On Saturday, July 4, 2020, I began my 300-mile thru-hike along the Superior Hiking Trail (SHT).

This hike intends to raise money and awareness for PGM ONE, the People of the Global Majority in the Outdoors, Nature, and Environment.

As a tribute to George Floyd, the hike began at 8:46 a.m. and ended at the first 8.46 miles. 

I was joined by several white women who wanted to hike in solidarity with me as a stance against racial injustices in the US and to show their respect for George Floyd.


While on the trail, we were fortunate to see Minnesota’s state flower, the Lady Slipper. Perhaps due to a lot of recent rain, it was in bloom and plentiful. These flowers grow slowly, taking 4-16 years to produce their first flower. To see so many in bloom was symbolic.

Like the social justice movements, Lady Slipper sometimes needs time to bloom. And like the beauty of the flowers, these movements can bring about significant and lasting change.

Historical trauma has kept the outdoors from being a safe space for Blacks. The work PGM ONE is accomplishing is critical to correcting injustice. But my hike, and anyone who joins me along the way, are part of it as well.

The Lady Slippers couldn’t have grown without each of the raindrops they received. And we need not just PGM ONE, not just me, but as many people as possible showing up to make the outdoors inclusive of everyone.

We ended the 8.46 miles with a reflection circle. All and all, it was a fantastic thru-hike kick-off.

In 2016, planning for the Pacific Crest Trail (PCT), my biggest pack weight dilemma was carrying my neurological recharge system. Fast forward to 2020, as I prepare for my Superior Hiking Trail (SHT) thru-hike, I’m facing yet another weight dilemma.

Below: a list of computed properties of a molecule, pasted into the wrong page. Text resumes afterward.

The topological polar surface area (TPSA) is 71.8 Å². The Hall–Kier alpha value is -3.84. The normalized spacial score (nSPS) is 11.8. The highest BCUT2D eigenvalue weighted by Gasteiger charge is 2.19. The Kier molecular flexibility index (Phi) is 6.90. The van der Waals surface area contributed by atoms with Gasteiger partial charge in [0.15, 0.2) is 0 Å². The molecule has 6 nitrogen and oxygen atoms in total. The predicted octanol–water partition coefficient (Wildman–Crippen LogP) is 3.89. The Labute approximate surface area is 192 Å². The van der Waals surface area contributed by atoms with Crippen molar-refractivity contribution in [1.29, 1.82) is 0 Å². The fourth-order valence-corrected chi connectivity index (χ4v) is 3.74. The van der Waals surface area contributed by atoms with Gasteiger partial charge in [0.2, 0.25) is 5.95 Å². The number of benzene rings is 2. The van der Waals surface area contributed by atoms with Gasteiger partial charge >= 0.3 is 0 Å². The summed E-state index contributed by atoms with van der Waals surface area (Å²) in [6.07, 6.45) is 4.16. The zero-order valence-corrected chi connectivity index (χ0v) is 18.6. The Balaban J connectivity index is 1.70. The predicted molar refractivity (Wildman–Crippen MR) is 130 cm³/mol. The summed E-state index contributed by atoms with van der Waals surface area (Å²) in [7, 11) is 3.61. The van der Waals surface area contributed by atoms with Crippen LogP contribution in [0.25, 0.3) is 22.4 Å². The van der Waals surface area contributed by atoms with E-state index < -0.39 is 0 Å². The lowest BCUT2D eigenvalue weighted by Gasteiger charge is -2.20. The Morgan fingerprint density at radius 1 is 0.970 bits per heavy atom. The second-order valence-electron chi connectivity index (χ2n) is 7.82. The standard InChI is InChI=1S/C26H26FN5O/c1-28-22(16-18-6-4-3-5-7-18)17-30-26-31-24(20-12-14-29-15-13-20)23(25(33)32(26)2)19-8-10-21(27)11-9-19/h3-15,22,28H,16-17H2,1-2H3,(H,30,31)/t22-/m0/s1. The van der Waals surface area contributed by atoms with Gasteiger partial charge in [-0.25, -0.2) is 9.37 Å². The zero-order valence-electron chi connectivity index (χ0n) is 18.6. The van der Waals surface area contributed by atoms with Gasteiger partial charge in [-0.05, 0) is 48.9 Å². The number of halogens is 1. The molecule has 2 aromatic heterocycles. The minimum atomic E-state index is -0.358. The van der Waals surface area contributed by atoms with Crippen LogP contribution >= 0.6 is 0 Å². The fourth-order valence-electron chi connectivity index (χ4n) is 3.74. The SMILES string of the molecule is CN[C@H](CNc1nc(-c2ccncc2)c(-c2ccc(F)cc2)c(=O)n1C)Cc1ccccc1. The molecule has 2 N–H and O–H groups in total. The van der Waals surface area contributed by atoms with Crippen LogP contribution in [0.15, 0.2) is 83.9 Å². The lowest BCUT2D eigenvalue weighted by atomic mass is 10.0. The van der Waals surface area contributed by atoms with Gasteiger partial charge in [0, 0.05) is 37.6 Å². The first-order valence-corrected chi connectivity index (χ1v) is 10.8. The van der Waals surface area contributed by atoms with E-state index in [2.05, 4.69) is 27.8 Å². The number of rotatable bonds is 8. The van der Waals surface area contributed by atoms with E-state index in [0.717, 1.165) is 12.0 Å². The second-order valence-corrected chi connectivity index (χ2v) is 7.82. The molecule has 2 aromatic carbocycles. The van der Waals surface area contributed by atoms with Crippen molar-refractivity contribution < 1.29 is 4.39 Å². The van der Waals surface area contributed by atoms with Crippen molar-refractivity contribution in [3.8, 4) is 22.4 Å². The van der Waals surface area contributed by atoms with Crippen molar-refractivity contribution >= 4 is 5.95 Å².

The reality of hiking in Northern Minnesota (in the US, for that matter) as a BIPOC (Black, Indigenous, and People of Color). The additional “pack weight,” so to speak. In addition to traditional gear, I have to consider the weight of my skin.

As a Black woman solo hiking in Northern Minnesota, I can’t take for granted that Minnesotans will live up to the state motto: Minnesota Nice!

I’m not relying on it. I grappled with another weight-related decision. Do I alert local law enforcement of my presence on the trail or don’t? Sadly, we live in a time when an advance alert has to be issued. 

Here is an excerpt of the email I shared with the sheriff chief of all four counties along the SHT:

“A section of the SHT is located in the county you’ve been sworn to protect. As a law-abiding visitor, I expect the same level of protection and respect that is afforded to your residents. I understand that there is a great deal of racial tension in the US. I am aware that as a Black solo hiker, I might face adversity and possible prejudice on the trail. However, I do not anticipate threats or violence, and I’d ask that, if needed, you’d intervene promptly. I have attached a photo of myself in hiking gear and ask that if I am seen on the trail that you DO NOT shoot me. Aside from backpacking gear, I will be carrying the following items: bear spray, a pocket knife, and hiking poles. None of these items are “weapons.”

I’m sharing this because it’s the reality of being a Black hiker. 

PS Yes, I will post a gear list, trail information, and other “traditional” hiking-related things soon.

PSS. As of June 1, the SHTA recommends that hikers practice social distancing on the trail by limiting group sizes to 10 or less and that you stay home if you’re sick.